It will prevent scalding your baby’s mouth with the liquid and avoid breaking down the enzymes in breastmilk.
Microwave ovens may be the easiest way of heating milk, but it is not the best choice. A microwave heats things unevenly and may continue heating liquids for a few minutes after removing it from the microwave.
If you are not careful, microwaved milk can burn your baby’s mouth. Remember that the goal is only to warm the milk and not necessarily heat it to a boil.
There are different ways you can offer warm milk to your baby; may it be a bag of breastmilk or prepared formula.
1. Run it under hot water
Run the hot water from the tap and put the bag or bottle under it. If it feels like the content is heated, transfer the breastmilk to a bottle.
Test the temperature of the contents by squeezing it into your wrist before giving it to your baby.
2. Soak the bottle
Heat some water in the pan until it is warm but not boiling. Turn off the heat or transfer the warm water into another container.
Place the bottle into the water and swirl it occasionally for a few minutes until the content is heated through.
Do not shake the bottle vigorously while soaking to make sure there are no hot spots.
Let it sit for about five minutes and test the temperature before giving the bottle.
3. Prepare formula milk with warm water
To prepare the formula using hot water, simply boil the water for no more than 30 minutes.
Allow it to cool to about 98.6⁰F and prepare the formula as directed in the package.
Remember that formula milk is prone to bacterial growth and should be prepared using sterilized bottles and their appendages.
4. Use a bottle warmer
A bottle warmer is a sound investment if you have a baby. Not only is it convenient to use, but it also reduces the guesswork in the temperature and duration of warming milk.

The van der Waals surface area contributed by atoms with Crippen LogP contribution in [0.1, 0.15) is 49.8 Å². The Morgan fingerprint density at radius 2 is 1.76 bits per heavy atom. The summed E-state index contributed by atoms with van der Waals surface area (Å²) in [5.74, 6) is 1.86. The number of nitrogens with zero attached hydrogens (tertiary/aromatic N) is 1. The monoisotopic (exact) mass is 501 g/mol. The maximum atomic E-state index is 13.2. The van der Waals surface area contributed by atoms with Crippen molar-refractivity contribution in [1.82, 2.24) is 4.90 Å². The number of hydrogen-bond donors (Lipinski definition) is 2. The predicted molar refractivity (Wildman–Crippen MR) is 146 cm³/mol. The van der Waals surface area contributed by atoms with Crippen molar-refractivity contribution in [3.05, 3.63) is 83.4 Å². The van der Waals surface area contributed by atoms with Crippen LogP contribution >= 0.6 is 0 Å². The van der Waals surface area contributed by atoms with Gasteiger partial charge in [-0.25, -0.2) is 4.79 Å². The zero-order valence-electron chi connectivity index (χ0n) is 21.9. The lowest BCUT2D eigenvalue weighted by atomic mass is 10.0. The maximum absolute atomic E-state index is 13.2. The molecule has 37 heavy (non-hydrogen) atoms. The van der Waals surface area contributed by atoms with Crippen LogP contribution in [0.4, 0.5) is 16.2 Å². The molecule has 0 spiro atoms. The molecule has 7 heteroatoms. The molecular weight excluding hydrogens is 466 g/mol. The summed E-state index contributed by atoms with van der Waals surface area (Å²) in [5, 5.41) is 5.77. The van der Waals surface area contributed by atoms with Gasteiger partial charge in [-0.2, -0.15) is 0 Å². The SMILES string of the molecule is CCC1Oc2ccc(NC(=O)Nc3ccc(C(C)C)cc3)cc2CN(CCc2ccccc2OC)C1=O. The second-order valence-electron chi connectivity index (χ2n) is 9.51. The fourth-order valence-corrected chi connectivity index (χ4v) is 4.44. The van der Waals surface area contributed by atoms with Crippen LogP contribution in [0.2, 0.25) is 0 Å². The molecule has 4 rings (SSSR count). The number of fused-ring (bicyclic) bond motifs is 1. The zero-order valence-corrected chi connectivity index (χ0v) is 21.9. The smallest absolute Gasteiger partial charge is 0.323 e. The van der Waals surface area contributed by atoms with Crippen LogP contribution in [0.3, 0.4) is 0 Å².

Simply put the bottle into the warmer and set it at the right temperature according to the device instructions.
A bottle warmer does not even cost a fortune. There are good finds in most online stores like this The First Years 2-in-1 Bottle Warmer.
What is the ideal temperature for a baby’s milk?
Babies mostly prefer their milk at a temperature closer to fresh breastmilk at 98.6⁰F (37⁰C).
Can I use bottled water for feeds?
According to National Health Services, bottled water is not recommended for making formula. It may contain too much salt or sulfate and may not be sterile. It is necessary to boil bottled water other than those labeled distilled and purified.
Is it necessary to use BPA-free bottles?
Yes. Containers with BPA (bisphenol A) risk transferring traces of the said chemical into food or formula when heated.
Always check the bottle and make sure they are labeled BPA-free or with recycling codes 1, 2, 4, or 5.
Warming baby’s milk all boils down to a matter of personal preference of both parents and the baby.
Warm milk is imperative only for a couple of weeks after birth or if your little one is a preemie.
If you desire, you can transition to giving milk at a lower temperature. Your baby can get accustomed to it and may enjoy being served cold milk thereafter.